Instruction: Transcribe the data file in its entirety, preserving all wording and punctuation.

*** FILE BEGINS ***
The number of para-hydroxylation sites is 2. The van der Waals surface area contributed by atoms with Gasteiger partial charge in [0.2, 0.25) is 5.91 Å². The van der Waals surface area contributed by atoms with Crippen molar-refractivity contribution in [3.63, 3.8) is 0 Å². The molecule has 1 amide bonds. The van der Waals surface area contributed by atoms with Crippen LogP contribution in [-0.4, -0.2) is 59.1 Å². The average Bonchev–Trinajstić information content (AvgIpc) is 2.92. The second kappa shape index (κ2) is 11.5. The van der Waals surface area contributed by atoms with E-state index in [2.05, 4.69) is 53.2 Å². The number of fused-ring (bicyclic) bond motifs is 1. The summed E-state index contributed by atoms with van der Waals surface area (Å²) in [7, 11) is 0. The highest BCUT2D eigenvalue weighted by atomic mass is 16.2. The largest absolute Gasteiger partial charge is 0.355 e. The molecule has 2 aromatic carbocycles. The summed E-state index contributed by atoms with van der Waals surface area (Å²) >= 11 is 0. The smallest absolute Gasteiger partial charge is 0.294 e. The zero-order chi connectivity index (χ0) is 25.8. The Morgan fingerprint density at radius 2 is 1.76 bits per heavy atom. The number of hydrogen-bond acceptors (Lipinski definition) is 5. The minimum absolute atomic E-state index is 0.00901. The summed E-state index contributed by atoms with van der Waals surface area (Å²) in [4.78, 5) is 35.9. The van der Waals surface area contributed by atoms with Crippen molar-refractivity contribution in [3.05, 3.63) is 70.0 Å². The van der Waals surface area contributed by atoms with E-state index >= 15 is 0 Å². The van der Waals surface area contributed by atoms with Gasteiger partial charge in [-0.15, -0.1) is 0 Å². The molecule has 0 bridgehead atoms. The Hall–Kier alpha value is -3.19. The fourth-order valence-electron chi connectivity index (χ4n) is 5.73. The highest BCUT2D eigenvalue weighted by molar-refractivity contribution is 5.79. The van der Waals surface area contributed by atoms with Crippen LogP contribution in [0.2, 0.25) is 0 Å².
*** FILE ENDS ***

The number of para-hydroxylation sites is 2. The van der Waals surface area contributed by atoms with Gasteiger partial charge in [0.2, 0.25) is 5.91 Å². The van der Waals surface area contributed by atoms with Crippen molar-refractivity contribution in [3.63, 3.8) is 0 Å². The molecule has 1 amide bonds. The van der Waals surface area contributed by atoms with Crippen LogP contribution in [-0.4, -0.2) is 59.1 Å². The average Bonchev–Trinajstić information content (AvgIpc) is 2.92. The second kappa shape index (κ2) is 11.5. The van der Waals surface area contributed by atoms with E-state index in [2.05, 4.69) is 53.2 Å². The number of fused-ring (bicyclic) bond motifs is 1. The summed E-state index contributed by atoms with van der Waals surface area (Å²) in [7, 11) is 0. The highest BCUT2D eigenvalue weighted by atomic mass is 16.2. The largest absolute Gasteiger partial charge is 0.355 e. The molecule has 2 aromatic carbocycles. The summed E-state index contributed by atoms with van der Waals surface area (Å²) >= 11 is 0. The smallest absolute Gasteiger partial charge is 0.294 e. The zero-order chi connectivity index (χ0) is 25.8. The Morgan fingerprint density at radius 2 is 1.76 bits per heavy atom. The number of hydrogen-bond acceptors (Lipinski definition) is 5. The minimum absolute atomic E-state index is 0.00901. The summed E-state index contributed by atoms with van der Waals surface area (Å²) in [4.78, 5) is 35.9. The van der Waals surface area contributed by atoms with Crippen molar-refractivity contribution in [3.05, 3.63) is 70.0 Å². The van der Waals surface area contributed by atoms with E-state index >= 15 is 0 Å². The van der Waals surface area contributed by atoms with Gasteiger partial charge in [-0.15, -0.1) is 0 Å². The molecule has 0 bridgehead atoms. The Hall–Kier alpha value is -3.19. The fourth-order valence-electron chi connectivity index (χ4n) is 5.73. The highest BCUT2D eigenvalue weighted by molar-refractivity contribution is 5.79. The van der Waals surface area contributed by atoms with Crippen LogP contribution in [0.2, 0.25) is 0 Å².